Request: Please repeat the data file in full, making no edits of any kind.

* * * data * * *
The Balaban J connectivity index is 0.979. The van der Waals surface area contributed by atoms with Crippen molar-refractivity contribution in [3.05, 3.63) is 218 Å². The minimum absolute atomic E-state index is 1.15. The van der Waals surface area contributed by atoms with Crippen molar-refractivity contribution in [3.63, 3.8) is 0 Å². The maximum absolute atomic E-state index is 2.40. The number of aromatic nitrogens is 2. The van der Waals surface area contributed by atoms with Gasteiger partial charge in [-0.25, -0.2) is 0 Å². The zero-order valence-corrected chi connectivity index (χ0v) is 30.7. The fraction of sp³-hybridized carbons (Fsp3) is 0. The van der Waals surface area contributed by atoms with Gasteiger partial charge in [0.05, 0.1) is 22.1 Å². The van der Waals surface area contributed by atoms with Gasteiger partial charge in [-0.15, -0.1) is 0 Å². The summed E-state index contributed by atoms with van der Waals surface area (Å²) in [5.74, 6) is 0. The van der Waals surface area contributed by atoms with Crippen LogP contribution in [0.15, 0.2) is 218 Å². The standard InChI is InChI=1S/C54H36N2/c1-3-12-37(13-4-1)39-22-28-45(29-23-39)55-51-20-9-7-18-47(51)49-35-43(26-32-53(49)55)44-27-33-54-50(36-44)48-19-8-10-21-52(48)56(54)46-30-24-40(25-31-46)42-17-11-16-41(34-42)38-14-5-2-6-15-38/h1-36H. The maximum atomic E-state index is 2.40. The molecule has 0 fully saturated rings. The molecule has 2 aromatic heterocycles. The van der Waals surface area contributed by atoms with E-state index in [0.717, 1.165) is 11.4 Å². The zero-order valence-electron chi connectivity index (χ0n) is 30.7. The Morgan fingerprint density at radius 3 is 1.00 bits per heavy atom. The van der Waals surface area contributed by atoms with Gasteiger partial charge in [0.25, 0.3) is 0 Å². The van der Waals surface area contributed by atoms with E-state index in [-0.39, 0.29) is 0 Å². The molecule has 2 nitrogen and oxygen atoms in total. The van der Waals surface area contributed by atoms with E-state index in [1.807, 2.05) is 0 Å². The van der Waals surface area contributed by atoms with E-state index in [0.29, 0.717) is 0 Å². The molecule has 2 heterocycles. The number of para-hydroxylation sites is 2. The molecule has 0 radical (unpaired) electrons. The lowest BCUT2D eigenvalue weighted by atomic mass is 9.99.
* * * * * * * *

The Balaban J connectivity index is 0.979. The van der Waals surface area contributed by atoms with Crippen molar-refractivity contribution in [3.05, 3.63) is 218 Å². The minimum absolute atomic E-state index is 1.15. The van der Waals surface area contributed by atoms with Crippen molar-refractivity contribution in [3.63, 3.8) is 0 Å². The maximum absolute atomic E-state index is 2.40. The number of aromatic nitrogens is 2. The van der Waals surface area contributed by atoms with Gasteiger partial charge in [-0.25, -0.2) is 0 Å². The zero-order valence-corrected chi connectivity index (χ0v) is 30.7. The fraction of sp³-hybridized carbons (Fsp3) is 0. The van der Waals surface area contributed by atoms with Gasteiger partial charge in [0.05, 0.1) is 22.1 Å². The van der Waals surface area contributed by atoms with Gasteiger partial charge in [-0.15, -0.1) is 0 Å². The summed E-state index contributed by atoms with van der Waals surface area (Å²) in [5.74, 6) is 0. The van der Waals surface area contributed by atoms with Crippen LogP contribution in [0.15, 0.2) is 218 Å². The standard InChI is InChI=1S/C54H36N2/c1-3-12-37(13-4-1)39-22-28-45(29-23-39)55-51-20-9-7-18-47(51)49-35-43(26-32-53(49)55)44-27-33-54-50(36-44)48-19-8-10-21-52(48)56(54)46-30-24-40(25-31-46)42-17-11-16-41(34-42)38-14-5-2-6-15-38/h1-36H. The maximum atomic E-state index is 2.40. The molecule has 0 fully saturated rings. The molecule has 2 aromatic heterocycles. The van der Waals surface area contributed by atoms with E-state index in [0.717, 1.165) is 11.4 Å². The zero-order valence-electron chi connectivity index (χ0n) is 30.7. The Morgan fingerprint density at radius 3 is 1.00 bits per heavy atom. The van der Waals surface area contributed by atoms with Gasteiger partial charge in [0.25, 0.3) is 0 Å². The van der Waals surface area contributed by atoms with E-state index in [-0.39, 0.29) is 0 Å². The molecule has 2 nitrogen and oxygen atoms in total. The van der Waals surface area contributed by atoms with E-state index in [1.807, 2.05) is 0 Å². The van der Waals surface area contributed by atoms with E-state index in [0.29, 0.717) is 0 Å². The molecule has 2 heterocycles. The number of para-hydroxylation sites is 2. The molecule has 0 radical (unpaired) electrons. The lowest BCUT2D eigenvalue weighted by atomic mass is 9.99.